My motto in life for when things turn bad or unaccordingly to plan is that it’s an “experience”. Something I can tell my grandchildren when I am nothing but an old lady with no more than her stories of a life once lived. My partner Peter would hardly agree with some of our so called “adventures.”
We flew from Vietnam’s capital Ho Chi Minh City to Hanoi in the North. The North was once a communist strong hold armed by the Viet Cong and the South heavily influenced by the Americans. Vietnam was a different place in those times and traveling between the two proved impossible for most. After the 1975 unification traveling between the islands became as easy as 1, 2,3.
Thanks largely to the extra leg room; our flight to Hanoi was quite pleasant. Pleasantness diminished to torture and the undeniable feeling of why did I come here? Our check list consisted of little research, plane tickets and accommodation. Check; check and check we were off to an excellent start. I was exuberant with the thought of crossing Halong Bay off my bucket list; what 20 something year old wouldn’t be?
Our plane stopped short of the airport entrance consequently our sun kissed bodies were exposed to the harsh cold and saturating rain. Peter and I had every tropical garment on singlet’s, shorts and jandals as Kiwis call it, flip flops if you’re Australian and thongs for Americans. And of course our sunglasses, now what did we need these for? All that sunshine...of course! It was now 8:30pm.
We waited for the inside warmth; instead the baggage claim awaited us. Thousands of frosty white tiles and the airiness of an examination room filled that space.
“We are so prepared hun.” Peter looked at me with sarcasm written all over his face.
Hanoi was majestic, timeless and serene. Hanoi was preserved in a different era; people dressed differently, towns had yet to be corrupted with gigantic skyscrapers and fuel guzzling machines.
We found a taxi that would drive us into the night to our hotel. We thought it would take an hour but to my naivety it took 3 in the back of a car with a driver that spoke no English. When we neared Halong the driver stopped at what looked like a dingy bus stop. Peter and I looked at each other and thought what the hell. The driver pointed at us then the bus stop; he repeated this motion several times. We got the picture he wanted us to get out. We weren’t getting out; we insisted he take us to our hotel. We finally arrived at our so called 24 hour hotel. At first glance it was obvious it was not open. There were no people around, no bright lights, not even dim lights. Fortunately the owner was asleep in the lobby; so we persistently knocked on the glass doors. Once he opened the door I presented our booking. The owner concluded he didn’t have our reservation and wanted more money. The taxi driver was trying to make a run for the doors-we were not his problem anymore. Peter by this time was furious and I was in tears. In the end we were too much trouble and the Hotel wouldn’t have it. I am still waiting for my refund, its June now and we went in March.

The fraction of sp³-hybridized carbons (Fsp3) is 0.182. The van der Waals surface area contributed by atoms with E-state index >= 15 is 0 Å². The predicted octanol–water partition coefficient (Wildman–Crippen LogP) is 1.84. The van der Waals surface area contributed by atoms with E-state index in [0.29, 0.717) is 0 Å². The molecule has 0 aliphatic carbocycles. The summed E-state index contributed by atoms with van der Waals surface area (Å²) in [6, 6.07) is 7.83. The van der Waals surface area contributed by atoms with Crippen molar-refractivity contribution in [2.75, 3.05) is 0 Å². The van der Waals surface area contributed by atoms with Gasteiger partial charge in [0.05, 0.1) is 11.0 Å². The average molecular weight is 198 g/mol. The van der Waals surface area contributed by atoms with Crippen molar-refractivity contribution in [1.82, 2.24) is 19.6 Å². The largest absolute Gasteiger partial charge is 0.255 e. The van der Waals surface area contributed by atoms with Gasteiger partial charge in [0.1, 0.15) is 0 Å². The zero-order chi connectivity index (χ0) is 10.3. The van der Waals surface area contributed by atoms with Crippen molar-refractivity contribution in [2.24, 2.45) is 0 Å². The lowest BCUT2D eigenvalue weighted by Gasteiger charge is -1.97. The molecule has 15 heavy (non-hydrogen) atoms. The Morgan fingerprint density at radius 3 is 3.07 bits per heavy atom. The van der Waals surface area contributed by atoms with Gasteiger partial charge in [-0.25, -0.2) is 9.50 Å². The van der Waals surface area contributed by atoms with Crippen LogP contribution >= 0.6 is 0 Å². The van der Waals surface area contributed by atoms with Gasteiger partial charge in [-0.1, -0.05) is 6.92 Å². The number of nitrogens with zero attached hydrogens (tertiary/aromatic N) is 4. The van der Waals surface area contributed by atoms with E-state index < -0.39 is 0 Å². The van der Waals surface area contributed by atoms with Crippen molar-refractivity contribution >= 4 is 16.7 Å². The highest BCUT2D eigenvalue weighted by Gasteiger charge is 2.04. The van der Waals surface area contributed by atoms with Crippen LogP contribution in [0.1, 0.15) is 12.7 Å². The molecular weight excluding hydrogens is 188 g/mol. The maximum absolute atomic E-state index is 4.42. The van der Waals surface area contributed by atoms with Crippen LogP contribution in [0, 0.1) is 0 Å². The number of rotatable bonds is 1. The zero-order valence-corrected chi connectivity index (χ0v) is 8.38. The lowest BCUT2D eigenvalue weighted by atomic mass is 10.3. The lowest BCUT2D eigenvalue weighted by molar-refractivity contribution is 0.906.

We persuaded the driver with a large sum of money to help us look for a vacancy. He didn’t understand English though he certainly understood money. It’s true what people say money talks. Desperation began to show on our faces...we eventually found a place. We didn’t care about the condition of our room, the stains on the carpet, the dodgy windows and the door that wouldn’t lock. Luckily my sister the air hostess told me never travel without a door wedge. We were just glad to have somewhere to sleep.
Looking back on our “adventures” it just made the trip more memorable. Ho Chi Minh said "It is the wonder that one cannot impart to others". I remember the first time I saw Halong’s beauty. The islands were to my left, my right, and as far ahead as my eyes could see. It was like the photo’s I have seen in many travel books - the land of thousands of islands. It made me dream of a time where dragons ruled the Earth; they breathed fire and flew across the widest oceans.